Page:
The CARICOM Reparations Commission (CRC) convened a virtual media engagement earlier this month, to update regional and international media on recent developments in the CARICOM region’s push for reparatory justice for the historical crimes of native genocide and African enslavement in the Caribbean region.
Led by Professor Sir Hilary Beckles, Vice-Chancellor, The University of the West Indies (The UWI) who serves as Chairman, CARICOM Reparations Commission and moderated by and Professor Verene Shepherd, Director, Centre for Reparation Research at The UWI, the event also featured the Honourable Mia Amor Mottley QC, MP, Prime Minister, Barbados and the Honourable Olivia Grange CD, MP, Minister of Culture, Gender, Entertainment and Sport, Jamaica.
This media engagement was held in the wake of recent public statements of “apology” and “regret” by some European states and a number of British commercial enterprises for their role in the trans-Atlantic slave trade and in the 200-plus years’ practice of chattel slavery.
“While we reject so-called ‘statements of regret’ as inappropriate and insulting, we accept official ‘statements of apology’ as calls to dialogue in respect of reparatory action. The distinction is known by all, within the context of reparations, and so, once again, we call on the former slave-holding, colonizing states of Europe to work with us to address the urgent need for repairing the lasting damages of slavery on our societies. Europe owes our people a debt and now is the time for that debt to be paid,” said Professor Sir Hilary Beckles.
Over the past several weeks, the world has witnessed massive protests against systemic racism and racial violence which began with the Black Lives Matter Movement in the USA and has spread to dozens of countries in Europe, Africa, the Middle East, Asia, and Latin America. Symbols and monuments of white supremacists have been torn down in several European capitals and protestors have demanded restitution for the crimes of slavery and the ongoing racial oppression of non-white minorities in European countries.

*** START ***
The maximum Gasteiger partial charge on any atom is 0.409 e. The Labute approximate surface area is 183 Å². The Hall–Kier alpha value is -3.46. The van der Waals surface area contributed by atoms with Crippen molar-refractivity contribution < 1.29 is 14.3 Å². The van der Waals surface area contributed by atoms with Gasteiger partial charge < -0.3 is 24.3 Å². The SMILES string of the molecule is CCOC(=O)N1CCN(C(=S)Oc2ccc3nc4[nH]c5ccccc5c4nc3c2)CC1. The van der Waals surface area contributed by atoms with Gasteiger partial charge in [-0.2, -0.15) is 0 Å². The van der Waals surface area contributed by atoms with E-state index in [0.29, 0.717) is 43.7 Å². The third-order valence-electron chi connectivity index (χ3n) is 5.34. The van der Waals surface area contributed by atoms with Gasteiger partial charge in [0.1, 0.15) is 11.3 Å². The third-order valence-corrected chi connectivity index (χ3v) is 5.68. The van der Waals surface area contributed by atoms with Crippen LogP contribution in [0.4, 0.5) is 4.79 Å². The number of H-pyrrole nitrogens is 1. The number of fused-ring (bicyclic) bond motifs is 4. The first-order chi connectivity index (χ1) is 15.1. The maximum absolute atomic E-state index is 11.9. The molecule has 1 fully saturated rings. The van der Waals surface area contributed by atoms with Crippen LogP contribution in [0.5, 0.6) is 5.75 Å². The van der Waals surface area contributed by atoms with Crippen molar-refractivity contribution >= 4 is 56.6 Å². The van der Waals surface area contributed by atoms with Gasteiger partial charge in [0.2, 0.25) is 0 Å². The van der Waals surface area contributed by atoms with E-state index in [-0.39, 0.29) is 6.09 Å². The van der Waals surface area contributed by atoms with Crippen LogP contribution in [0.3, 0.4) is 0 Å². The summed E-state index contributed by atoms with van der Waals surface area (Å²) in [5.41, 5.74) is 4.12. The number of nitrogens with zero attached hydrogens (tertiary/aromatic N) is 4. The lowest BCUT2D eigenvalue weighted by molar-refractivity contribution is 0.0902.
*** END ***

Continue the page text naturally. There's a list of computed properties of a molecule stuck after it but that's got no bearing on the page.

Since 2013, the CARICOM Reparations Commission has been actively pursuing reparations for Native Genocide and African Enslavement, from the former colonizing nations of Europe, namely the United Kingdom, France, Spain, Denmark, Germany, the Netherlands, Portugal, Norway, Sweden and Switzerland.
The Caribbean Community maintains that there is an unpaid and outstanding debt for over 200 years of free labour, that fuelled two industrial revolutions and a quantum leap in development in Europe, while simultaneously under-developing the nations of the Caribbean and relegating the majority of its Indigenous people and those of African descent to persistent, intergenerational poverty.
CARICOM is again issuing a strong call to Europe to acknowledge its sordid past, to engage with governments in the region and to implement appropriate forms of redress.